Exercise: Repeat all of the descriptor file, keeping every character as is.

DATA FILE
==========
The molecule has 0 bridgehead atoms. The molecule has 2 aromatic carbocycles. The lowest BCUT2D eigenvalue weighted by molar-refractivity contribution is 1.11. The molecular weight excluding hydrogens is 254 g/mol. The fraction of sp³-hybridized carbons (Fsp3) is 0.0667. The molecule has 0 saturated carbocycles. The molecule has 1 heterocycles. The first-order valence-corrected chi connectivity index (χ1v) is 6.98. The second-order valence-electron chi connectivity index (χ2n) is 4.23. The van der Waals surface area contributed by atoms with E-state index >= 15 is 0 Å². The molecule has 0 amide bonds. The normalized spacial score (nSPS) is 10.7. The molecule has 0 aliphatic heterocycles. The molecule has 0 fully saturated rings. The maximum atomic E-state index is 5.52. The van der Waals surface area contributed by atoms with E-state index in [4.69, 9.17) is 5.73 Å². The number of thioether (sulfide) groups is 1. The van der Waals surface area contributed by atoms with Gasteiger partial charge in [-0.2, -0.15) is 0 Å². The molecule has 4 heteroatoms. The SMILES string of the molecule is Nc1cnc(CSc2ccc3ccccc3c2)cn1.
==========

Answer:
The molecule has 0 bridgehead atoms. The molecule has 2 aromatic carbocycles. The lowest BCUT2D eigenvalue weighted by molar-refractivity contribution is 1.11. The molecular weight excluding hydrogens is 254 g/mol. The fraction of sp³-hybridized carbons (Fsp3) is 0.0667. The molecule has 0 saturated carbocycles. The molecule has 1 heterocycles. The first-order valence-corrected chi connectivity index (χ1v) is 6.98. The second-order valence-electron chi connectivity index (χ2n) is 4.23. The van der Waals surface area contributed by atoms with E-state index >= 15 is 0 Å². The molecule has 0 amide bonds. The normalized spacial score (nSPS) is 10.7. The molecule has 0 aliphatic heterocycles. The molecule has 0 fully saturated rings. The maximum atomic E-state index is 5.52. The van der Waals surface area contributed by atoms with E-state index in [4.69, 9.17) is 5.73 Å². The number of thioether (sulfide) groups is 1. The van der Waals surface area contributed by atoms with Gasteiger partial charge in [-0.2, -0.15) is 0 Å². The molecule has 4 heteroatoms. The SMILES string of the molecule is Nc1cnc(CSc2ccc3ccccc3c2)cn1.